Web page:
Monday, November 09, 2009

UK sacking backfires on prohibitionists

The British government must be regretting the sacking of its chief drugs adviser, Professor David Nutt. This heavy-handed attempt to gag the facts of the drugs debate has backfired -- an international media storm has broken out with most pieces mentioning Prof Nutt's argument that taking ecstasy is less dangerous than equestrian horse riding.

This is not the 'message' prohibitionists want spread about.  While they and the tabloid rags have been forced to retreat to a very suspect argument that Science is one thing and Policy is another, throwing the term 'evidence-based' out the window, the debate nevertheless rages on. A new piece in The Guardian not only collects a lot of evidence to show that tough-on-drugs policies (including alcohol) don't reduce drug use, but it also lists some unquestionable harms of prohibition.

Meanwhile the editor of Horse & Hound commented in a BBC News analysis that "Most people accept riding is a risk sport. The reward and the thrills more than make up for it."

A blog entry on the Release site picks this up, venturing into into previously unmentionable ground by stating that the risks of drugs, like horse-riding, can also be weighed up against their benefits, writing:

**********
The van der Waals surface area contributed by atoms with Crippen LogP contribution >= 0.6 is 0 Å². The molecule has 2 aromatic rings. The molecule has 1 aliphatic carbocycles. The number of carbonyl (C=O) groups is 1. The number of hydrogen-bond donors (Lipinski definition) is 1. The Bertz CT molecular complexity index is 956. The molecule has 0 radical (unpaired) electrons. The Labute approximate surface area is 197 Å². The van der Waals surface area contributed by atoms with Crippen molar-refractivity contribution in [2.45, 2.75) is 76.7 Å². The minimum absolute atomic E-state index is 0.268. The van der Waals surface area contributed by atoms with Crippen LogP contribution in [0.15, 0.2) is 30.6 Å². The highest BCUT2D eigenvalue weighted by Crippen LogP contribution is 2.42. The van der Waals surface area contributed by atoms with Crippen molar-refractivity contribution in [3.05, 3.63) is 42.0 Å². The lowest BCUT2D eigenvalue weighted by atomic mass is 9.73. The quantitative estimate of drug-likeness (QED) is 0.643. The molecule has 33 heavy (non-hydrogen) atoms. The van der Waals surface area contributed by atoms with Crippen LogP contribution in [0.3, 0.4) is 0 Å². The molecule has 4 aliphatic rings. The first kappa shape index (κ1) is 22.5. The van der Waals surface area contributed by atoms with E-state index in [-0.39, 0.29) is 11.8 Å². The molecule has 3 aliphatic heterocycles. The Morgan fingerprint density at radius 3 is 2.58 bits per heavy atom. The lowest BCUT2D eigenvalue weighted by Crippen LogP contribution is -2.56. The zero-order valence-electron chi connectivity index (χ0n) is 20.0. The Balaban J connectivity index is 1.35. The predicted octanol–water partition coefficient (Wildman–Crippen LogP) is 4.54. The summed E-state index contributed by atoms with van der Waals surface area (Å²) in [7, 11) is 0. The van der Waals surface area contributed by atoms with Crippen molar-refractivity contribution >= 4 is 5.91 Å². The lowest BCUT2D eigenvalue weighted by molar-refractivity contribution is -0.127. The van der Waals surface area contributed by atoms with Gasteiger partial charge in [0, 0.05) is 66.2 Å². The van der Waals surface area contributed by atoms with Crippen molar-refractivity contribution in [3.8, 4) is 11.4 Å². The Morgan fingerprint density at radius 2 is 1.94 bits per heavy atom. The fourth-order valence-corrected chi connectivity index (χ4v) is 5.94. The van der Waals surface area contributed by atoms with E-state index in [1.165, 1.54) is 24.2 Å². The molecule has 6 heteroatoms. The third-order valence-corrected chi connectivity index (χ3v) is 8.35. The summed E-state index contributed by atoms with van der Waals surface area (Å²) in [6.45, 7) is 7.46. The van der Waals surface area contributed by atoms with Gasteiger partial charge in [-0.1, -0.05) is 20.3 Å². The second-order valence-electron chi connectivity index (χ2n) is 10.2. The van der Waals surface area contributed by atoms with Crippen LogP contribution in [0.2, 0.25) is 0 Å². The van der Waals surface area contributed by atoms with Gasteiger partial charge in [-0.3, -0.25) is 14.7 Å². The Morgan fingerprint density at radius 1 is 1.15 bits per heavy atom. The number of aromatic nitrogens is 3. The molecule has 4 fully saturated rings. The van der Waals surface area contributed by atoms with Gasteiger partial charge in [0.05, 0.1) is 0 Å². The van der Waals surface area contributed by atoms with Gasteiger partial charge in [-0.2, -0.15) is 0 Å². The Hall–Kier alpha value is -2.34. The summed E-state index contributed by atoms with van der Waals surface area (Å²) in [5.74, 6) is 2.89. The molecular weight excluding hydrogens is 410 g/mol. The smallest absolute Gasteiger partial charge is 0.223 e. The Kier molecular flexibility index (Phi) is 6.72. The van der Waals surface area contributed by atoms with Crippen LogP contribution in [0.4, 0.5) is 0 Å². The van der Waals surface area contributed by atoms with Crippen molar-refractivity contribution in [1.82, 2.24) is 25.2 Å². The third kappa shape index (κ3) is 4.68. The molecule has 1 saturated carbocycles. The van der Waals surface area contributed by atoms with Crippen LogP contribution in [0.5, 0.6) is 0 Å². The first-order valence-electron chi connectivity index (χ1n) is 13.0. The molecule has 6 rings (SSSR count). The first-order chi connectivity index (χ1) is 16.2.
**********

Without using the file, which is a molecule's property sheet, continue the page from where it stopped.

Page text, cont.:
Every weekend millions of UK citizens perform the same kind of cost-benefit calculation in relation to their drug use. “Doing an E tonight? Yes, there are risks, but the reward and the thrills more than make up for it,” says the blog post.
This is heresy to prohibitionists who pretend that drugs have no benefits, or at least that the harms greatly outweigh them. How many times have you heard them say "Drugs ruin lives and destroy families"? Not for the vast, vast majority of users, they don't, any more than horse-riding, car driving or mountain-climbing.

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